A great deal has been written about Obamacare since the recent U.S. Supreme Court ruling upholding the federal health care law. However, missing from the dialogue, if Obamacare is eventually repealed, is what can replace it?
While there is talk about tort reform and being able to purchase insurance across state lines, what else? That in itself is insufficient to deal with the continued increase in health care costs, which result in ever-increasing health care insurance premiums, whether for companies or individuals.
So what is missing?
In my opinion, what is missing is our taking charge of our own health care and to not just transfer that responsibility to “Government.” Through Medicaid, Medicare and other government-sponsored programs, they – and not us – determine what we are entitled to and who pays for it. Is there a better way to make individuals more responsible for their own well-being? The answer is a qualified, yes.
More than 45 years ago my family and I lived in Belgium. That far back they had a form of national health care – however, with a difference: You were required to purchase health care insurance from a for-profit, government-“approved” insurance company. The premiums were deducted from your paycheck each month. You had the choice of many different insurance companies and many different plans.
However, with a big difference: You chose the doctor or hospital. You were responsible for paying for the services rendered. The insurance company sent you a check for what the doctor or hospital charged within certain limits, which had been agreed to previously.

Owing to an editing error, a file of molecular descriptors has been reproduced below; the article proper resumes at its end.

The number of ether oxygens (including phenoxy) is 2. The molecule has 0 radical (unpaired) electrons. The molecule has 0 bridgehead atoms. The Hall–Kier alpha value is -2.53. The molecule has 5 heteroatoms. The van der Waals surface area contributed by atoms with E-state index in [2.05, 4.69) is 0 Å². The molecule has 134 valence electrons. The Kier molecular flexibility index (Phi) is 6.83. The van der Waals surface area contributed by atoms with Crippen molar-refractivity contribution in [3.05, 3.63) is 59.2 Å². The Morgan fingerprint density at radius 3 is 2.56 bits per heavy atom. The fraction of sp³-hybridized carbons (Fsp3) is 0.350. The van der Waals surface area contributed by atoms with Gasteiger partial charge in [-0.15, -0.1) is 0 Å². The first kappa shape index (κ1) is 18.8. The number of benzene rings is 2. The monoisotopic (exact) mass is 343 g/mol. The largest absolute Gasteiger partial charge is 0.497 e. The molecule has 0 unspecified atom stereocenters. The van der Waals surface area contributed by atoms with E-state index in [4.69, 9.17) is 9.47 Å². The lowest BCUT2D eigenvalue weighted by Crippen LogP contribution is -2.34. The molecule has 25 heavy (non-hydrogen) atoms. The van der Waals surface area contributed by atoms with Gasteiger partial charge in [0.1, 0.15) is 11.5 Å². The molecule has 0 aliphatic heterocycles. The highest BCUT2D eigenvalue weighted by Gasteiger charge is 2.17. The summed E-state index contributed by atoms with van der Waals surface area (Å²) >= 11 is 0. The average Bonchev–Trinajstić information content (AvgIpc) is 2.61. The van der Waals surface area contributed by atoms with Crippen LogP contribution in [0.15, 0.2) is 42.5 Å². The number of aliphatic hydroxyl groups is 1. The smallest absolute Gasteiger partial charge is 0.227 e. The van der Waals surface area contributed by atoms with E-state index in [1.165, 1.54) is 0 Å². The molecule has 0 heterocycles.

Also, you were responsible for paying the total amount, which included any differences.
Simply put, the flow of money went from the insurance company to you to the care provider. You were very involved in your own health care and not simply a witness to it.
For example, we had two children while living in Belgium. My wife chose an English-speaking doctor and we chose one of the better hospitals in the area. Both cost more than what the insurance allowed, so we paid the difference. However, we could have chosen a doctor and a hospital that would have been fully paid by the insurance company. We had the choice – not a government entity or an insurance company
Some might ask, “What about those who were unemployed?” The answer was that similar to what we have here in America today, no one was denied health care.
The point is, as soon as individuals are responsible for writing those checks, they will, most likely, have a completely different attitude about their health care.
To the naysayers who might say that people will take the insurance check and spend it on other needs and “stiff” the health care providers, as far as I know it has never been a serious problem.
By the way, according to good friends in Belgium, this plan is still in existence today and still works. If there, why not here?
Think about it.
Tom Hatfield is a Citizen Reporter for The Nerve who lives on Hilton Head Island.